13. I'd honestly suggest UBC over U of C given that your husband is living in Vancouver anyways. The ability to lean on your support network -- who is physically there -- when things are getting tough at school can't be understated. It can be stressful to have to keep up with family/friends if they aren't close to you during school. Additionally, if you want your husband to keep that job with a pension long-term (i.e. if you want to match to UBC for residency), your best bet would be to go to UBC for med school. UBC has a reputation (at least at the U of A) as being really difficult to get electives at for non-UBCers. If you can't get electives, it's harder to match vs someone who's had the face-time with local staff. As an ex-banker, I'm sure you can appreciate that the value of a pension and happy relationship is much greater than $70k/4yrs ;). Conversely, OP loses $20k in tuition if they go unmatched for a year if they decide that they absolutely don't want to do family med. Or a pension (which is probably greater than $170k post-tax) if they match outside of Vancouver and the husband has to move. Or more if the relationship breaks up because of the distance + stress.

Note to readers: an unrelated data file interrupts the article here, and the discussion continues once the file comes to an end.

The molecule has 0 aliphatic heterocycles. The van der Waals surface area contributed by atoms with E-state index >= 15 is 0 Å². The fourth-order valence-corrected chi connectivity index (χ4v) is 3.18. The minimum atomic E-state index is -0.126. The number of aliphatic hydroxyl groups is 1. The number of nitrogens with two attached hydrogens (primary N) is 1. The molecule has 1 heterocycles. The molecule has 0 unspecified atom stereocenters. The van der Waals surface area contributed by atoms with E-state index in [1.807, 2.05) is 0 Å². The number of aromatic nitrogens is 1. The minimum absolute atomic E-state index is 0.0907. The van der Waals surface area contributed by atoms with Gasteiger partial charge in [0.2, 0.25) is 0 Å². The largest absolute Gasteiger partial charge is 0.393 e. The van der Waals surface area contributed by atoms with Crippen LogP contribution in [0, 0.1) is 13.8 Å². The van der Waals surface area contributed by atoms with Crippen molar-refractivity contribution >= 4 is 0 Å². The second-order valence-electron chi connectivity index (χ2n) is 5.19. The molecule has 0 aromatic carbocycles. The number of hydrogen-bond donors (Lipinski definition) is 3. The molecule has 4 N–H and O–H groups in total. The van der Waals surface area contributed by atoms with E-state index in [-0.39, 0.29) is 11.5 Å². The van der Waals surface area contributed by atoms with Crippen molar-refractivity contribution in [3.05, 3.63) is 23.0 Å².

14. I suspect that the problem with plastics is that opening your own clinic has a high barrier to entry: you need both equipment+staff (=high start-up costs + ongoing costs) and patients. Private patients would have to seek you out directly, so unless you have something like a residency from Harvard/UCLA, it would be difficult to get revenue > costs. Supposedly the market for cosmetics is pretty saturated in Canada.
  15. The Royal College released a report today on specialists' employment here: http://www.royalcollege.ca/rcsite/health-policy/employment-study-e A lot of the worst specialties are surgical, but there are also some IM (medical biochem, heme, nephro, GI) specialties in there. Unfortunately, they didn't list statistics for all specialties, only 14 of them. It was interesting to read the testimonials though: one anesthesiologist reported that the market in anesthesia is saturated (though in the absence of data on anesthesiology, which wasn't one of the "worst" specialties for employment prospects, it's difficult to determine how accurate that claim is).
  • Create New...